But Renee Petro said Friday he has asked about the possibility of a “compassionate deployment” back to the U.S. and has been told he could get one if necessary.

Meanwhile, the Morgan & Morgan law firm, whose principal John Morgan is backing a constitutional amendment drive to legalize medical use of marijuana in Florida, has offered Petro pro bono representation, said Ben Pollara, manager of the amendment campaign.

In a news release, Pollara said he was outraged by the event, adding that it illustrates the need to pass the amendment.

“This story is sickening, but it's unfortunately not the only one,” Pollara said. “Across the state, there are people who feel persecuted simply for wanting to give their loved ones the best care available.”

A DCF spokeswoman said she couldn't confirm or deny a pending child abuse investigation involving the family.

Hillsborough Sheriff's Office spokesman Larry McKinnon said the office couldn't comment on any specific investigation, but added, “Any child abuse case that comes before us will be thoroughly investigated, both for the protection of the child and the accused.”

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Petro's account of Branden's illness is heartrending.

He was once a bright, happy child — a forward on the Fishhawk Elementary School soccer team who studied Hebrew and Arabic. He wanted to be president and liked to flirt with girls.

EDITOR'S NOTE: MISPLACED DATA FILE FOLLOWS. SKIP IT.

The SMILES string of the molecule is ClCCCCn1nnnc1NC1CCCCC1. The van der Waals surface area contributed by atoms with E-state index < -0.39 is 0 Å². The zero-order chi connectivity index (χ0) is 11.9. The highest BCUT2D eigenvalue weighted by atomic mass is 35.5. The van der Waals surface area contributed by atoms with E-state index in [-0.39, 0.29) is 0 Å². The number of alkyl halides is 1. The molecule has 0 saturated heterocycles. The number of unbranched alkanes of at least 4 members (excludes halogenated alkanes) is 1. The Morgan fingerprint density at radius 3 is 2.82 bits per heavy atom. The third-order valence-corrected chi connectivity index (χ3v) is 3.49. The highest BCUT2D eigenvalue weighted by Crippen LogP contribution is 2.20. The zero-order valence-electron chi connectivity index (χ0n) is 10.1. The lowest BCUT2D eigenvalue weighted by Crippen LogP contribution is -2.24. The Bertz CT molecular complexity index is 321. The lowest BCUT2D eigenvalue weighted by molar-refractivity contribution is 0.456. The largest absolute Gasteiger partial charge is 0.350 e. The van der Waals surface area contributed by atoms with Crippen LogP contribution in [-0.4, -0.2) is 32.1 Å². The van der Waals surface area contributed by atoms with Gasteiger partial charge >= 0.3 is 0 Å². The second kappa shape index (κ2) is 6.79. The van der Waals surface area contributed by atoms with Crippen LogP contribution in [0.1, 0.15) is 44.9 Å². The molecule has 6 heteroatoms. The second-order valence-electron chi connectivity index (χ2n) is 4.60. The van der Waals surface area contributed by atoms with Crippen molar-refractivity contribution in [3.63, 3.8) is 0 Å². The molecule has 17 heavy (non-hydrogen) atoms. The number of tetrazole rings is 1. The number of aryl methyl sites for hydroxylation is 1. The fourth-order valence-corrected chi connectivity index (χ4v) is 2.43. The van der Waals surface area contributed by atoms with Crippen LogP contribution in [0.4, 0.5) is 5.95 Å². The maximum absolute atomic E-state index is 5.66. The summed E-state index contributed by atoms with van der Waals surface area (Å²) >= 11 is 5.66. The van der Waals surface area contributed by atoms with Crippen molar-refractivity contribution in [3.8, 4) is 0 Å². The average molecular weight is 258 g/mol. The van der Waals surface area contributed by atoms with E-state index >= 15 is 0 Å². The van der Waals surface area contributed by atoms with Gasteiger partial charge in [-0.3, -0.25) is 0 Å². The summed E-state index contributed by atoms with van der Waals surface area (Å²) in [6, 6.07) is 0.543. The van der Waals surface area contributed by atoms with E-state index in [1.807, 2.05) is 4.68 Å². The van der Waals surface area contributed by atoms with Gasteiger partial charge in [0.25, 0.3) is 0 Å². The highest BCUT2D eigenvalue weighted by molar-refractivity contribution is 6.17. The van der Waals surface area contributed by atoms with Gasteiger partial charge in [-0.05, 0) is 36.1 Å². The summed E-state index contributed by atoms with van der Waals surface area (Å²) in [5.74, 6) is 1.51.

When the family was on a visit to her ancestral home in the Middle East, Branden, then 8, was stricken by a sudden, devastating infection that left him comatose. He emerged from the coma with severe brain damage, and had to learn to walk and talk again.

He was left with a form of epilepsy including frequent seizures, severe learning disabilities, suicidal depression, aggressiveness and withdrawal.

Renee Petro said his frequent seizures sometimes leave him partially paralyzed and with difficulty breathing. She fears the seizures could kill him — or that he'll harm himself.

“I just want my son back,” she said.

In January, she went to Tallahassee to testify before a legislative committee on legalizing a marijuana derivative called “Charlotte's Web,” high in CBD but low in THC. It was named for a Colorado child whose seizures, similar to Branden's, it alleviated.

Legislation to allow use of certain kinds of marijuana is moving in the state Legislature, sponsored by Sen. Rob Bradley, R-Orange Park, and Rep. Matt Gaetz, R-Fort Walton Beach. The House and Senate bills have both passed committee stops with few “no” votes.

“I've been advocating for medical marijuana, but I've been doing it in a legal manner so we don't end up where we are right now,” Petro said. “I'm trying to go thourgh the system, through the laws, so we don't have to uproot and move. I feel like by advocating and speaking up, people want to seize on that.

“I'm disgusted with our system and how they treat people.”

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Tribune staff writer James Rosica contributed to this report.